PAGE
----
Cuba: A Protest Anticipated by Art

The protests that took place on July 11 in Cuba were neither convened by artists nor led by intellectuals nor conceived by a laboratory of aesthetic drives. They were popular demonstrations that evinced an extreme situation marked by political immobility, economic inefficacy, the devastating consequences of the COVID-19 pandemic, growing inequality, lack of liberties and the US embargo.

This uprising, unheard of in the history of socialism, had also a cultural magnitude that is worth considering. One should not overestimate it, but underestimating it would be, in addition to a mistake, an act of injustice. For although artists did not lead the protests, several of them did join them. They did not trigger them, but they supported them as ordinary citizens. They were not the protagonists, but a few of them ended up in jail for joining the uprising. If we add to this that intellectuals siding with the government hasn’t been absent either, laying emphasis on these events as another imperialist manoeuvre evidence that the revolt has already its own chapter in  Cuba’s contemporary cultural war.

Art did not take charge in leading the demonstrations, but it did anticipate them. Suffice it to cast a glance at the developments of the past year where events had taken place that exceeded the guild’s scope to have a direct impact on society. Among the best known, those started by the Instituto de Artivismo Hannah Arendt (INSTAR), the Movimiento San Isidro (MSI) or the 27N movement, stemmed from the rally in front of the Ministry of Culture at the end of November 2020. These less publicized events can be interpreted as the preamble and at the same time the testimony that culture was hitting a nerve regarding urgent issues. In turn, a network of independent or institutional publications on the island and the diaspora had taken upon themselves to report on the apogee of a new generation connected with the world and strategies to channel their dissent from it. Cubans that were born after the Soviet debacle, who can no longer stand slogans in favour of eternal socialism mixed with the implementation of a State capitalism, quite palpable and mortal, which contradicts what it preaches. It is the same generation that every day flips out on Instagram with the holly alliance between new money and the old nomenclature that has resulted in the iconographic recomposition of our tropical oligarchy.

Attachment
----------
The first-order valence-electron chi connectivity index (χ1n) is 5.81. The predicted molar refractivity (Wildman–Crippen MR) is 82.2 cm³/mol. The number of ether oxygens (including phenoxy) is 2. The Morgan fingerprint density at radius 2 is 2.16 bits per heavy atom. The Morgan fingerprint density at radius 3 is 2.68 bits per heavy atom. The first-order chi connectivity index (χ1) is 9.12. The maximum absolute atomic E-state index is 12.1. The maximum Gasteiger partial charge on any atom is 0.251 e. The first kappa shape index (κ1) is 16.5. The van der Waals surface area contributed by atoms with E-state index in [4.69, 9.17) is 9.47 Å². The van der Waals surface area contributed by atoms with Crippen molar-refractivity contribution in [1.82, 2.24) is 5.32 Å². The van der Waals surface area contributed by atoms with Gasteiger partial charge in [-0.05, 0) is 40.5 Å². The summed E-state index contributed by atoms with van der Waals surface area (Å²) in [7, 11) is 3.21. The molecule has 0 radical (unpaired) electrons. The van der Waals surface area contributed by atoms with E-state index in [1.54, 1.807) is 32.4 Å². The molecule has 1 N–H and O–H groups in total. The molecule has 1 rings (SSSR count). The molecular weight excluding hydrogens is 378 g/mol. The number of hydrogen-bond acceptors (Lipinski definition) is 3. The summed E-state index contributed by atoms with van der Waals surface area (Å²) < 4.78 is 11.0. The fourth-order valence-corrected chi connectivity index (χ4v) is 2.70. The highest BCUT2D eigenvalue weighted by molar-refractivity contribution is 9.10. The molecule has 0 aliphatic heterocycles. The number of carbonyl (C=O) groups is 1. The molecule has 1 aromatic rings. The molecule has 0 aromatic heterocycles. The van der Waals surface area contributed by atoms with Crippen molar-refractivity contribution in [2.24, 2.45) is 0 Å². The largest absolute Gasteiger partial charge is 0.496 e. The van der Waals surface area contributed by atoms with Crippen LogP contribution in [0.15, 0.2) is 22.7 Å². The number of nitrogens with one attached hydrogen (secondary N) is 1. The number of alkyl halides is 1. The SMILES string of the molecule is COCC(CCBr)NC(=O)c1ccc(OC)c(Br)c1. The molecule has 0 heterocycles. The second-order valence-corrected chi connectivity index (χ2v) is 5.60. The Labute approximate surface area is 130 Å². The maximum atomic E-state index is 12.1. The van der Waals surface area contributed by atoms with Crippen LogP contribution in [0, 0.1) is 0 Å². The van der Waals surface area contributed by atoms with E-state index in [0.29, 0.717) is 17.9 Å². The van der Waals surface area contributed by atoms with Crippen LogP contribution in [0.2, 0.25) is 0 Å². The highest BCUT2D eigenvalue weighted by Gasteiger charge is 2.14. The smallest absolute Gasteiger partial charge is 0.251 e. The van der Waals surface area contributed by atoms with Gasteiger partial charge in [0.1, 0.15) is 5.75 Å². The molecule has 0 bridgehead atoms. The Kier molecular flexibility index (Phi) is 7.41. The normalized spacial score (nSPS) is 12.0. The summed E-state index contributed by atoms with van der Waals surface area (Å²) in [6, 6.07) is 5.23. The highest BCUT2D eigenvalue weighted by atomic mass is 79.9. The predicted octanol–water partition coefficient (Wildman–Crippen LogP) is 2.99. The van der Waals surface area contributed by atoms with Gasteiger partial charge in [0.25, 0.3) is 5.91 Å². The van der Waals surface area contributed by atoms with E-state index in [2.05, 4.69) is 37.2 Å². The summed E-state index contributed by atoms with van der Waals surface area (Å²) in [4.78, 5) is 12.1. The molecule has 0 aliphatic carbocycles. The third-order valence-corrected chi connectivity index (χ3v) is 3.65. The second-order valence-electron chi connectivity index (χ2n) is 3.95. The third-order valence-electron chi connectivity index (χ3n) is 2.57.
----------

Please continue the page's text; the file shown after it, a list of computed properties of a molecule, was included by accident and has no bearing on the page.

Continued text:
Then as now, the government has been unable to rise to the challenge of its great paradox: that of a communist State forced to administer a society that is already post-communist. Then as now, it has chosen to entrench itself in its parallel reality and continue to offer the same answer to unprecedented situations. Hence, through repression, their interpretation consisted in dividing protesters into three unmovable categories: that of “confused revolutionaries”, that of “mercenaries” and that of “delinquents”.

Under these circumstances, the cultural clash soon intensified between those that continue to be anchored in the Cold War and those trying to break free from it. Between those who want to advance into the future with a rhetoric from the past and those that have decided to synchronize their words with a future that is already present. Among those that espouse an overdramatize Western movies’ style gunfights between a persistent Stalinism and a resurgent McCarthyism and those that conceive what happened as a national chapter of the recent global demonstrations launched against all models (including Neoliberalism, the Chinese capital-communism, the degradation of Nicaraguan Sandinismo), in whose wave it would be fitting to insert the Cuban protest. Between those that reduce the issue to an exclusive battle between Liberty and Communism, Blockade and Sovereignty, and those that consider a number of historical and current factors that do not admit such simple binary oppositions.